I don't remember hearing about this study, but apparently in 2007 some researchers found subtle racial-bias in the calls that NBA referees made from 1993-2003. And then, after being viciously attacked by the NBA for using faulty methodology, they used the data that the NBA supplied to refute their claims in order to confirm their findings. Cool stuff, and there's an article about the whole back story on ESPN.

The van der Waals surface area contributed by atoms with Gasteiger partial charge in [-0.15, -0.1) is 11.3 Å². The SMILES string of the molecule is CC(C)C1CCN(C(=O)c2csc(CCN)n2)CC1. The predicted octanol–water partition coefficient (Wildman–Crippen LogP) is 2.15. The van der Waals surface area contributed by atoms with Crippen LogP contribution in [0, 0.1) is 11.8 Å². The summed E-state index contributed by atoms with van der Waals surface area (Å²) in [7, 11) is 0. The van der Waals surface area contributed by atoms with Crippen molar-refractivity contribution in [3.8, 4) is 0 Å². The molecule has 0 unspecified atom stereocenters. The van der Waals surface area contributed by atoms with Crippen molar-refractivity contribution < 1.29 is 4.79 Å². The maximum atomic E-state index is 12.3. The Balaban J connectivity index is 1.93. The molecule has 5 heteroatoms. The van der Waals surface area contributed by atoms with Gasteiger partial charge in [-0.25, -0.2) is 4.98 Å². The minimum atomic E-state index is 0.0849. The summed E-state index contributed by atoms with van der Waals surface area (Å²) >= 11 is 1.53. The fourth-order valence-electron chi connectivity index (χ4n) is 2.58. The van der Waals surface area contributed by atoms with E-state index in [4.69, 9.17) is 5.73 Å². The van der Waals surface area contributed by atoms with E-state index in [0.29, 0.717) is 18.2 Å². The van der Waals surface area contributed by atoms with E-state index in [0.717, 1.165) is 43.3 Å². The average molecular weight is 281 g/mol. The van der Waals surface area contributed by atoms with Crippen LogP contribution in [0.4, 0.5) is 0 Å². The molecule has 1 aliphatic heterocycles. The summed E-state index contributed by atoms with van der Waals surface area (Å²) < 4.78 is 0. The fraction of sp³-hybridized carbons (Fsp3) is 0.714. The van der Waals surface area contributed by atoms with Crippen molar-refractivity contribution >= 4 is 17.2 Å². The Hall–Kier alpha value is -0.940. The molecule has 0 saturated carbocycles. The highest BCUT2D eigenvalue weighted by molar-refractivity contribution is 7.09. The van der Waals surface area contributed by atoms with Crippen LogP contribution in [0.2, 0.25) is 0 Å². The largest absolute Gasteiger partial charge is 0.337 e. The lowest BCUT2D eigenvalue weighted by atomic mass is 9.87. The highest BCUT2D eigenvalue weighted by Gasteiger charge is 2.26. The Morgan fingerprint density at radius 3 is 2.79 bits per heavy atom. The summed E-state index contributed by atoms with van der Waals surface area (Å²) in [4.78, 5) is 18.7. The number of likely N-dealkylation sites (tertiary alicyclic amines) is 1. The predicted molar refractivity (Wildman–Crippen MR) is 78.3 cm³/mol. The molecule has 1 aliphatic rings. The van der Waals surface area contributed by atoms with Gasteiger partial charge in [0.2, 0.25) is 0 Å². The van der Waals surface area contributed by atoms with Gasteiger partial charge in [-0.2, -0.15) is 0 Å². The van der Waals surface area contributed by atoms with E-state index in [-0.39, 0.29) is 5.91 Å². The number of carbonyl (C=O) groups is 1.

The article references Malcolm Gladwell's Blink a lot, crediting him for popularizing the idea of implicit racism. (which, I'm guessing, was either derived from or unknowingly riffing on the idea of microinequity) I read the whole book, and I kinda hated it. There was no thesis, to speak of - he was writing about the power of implicit bias in the quick decisions that we make all of the time. Sometimes our bias is helpful, sometimes it isn't; sometimes we can retrain ourselves to affect it, sometimes we can't. If there's any central point, it's merely that these near-instantaneous, subconsciously-motivated decisions happen. And if one of my students had written this, I would have given them a poor mark for writing a 'grocery list' essay consisting of a bunch of vaguely related items that combine to make no larger point.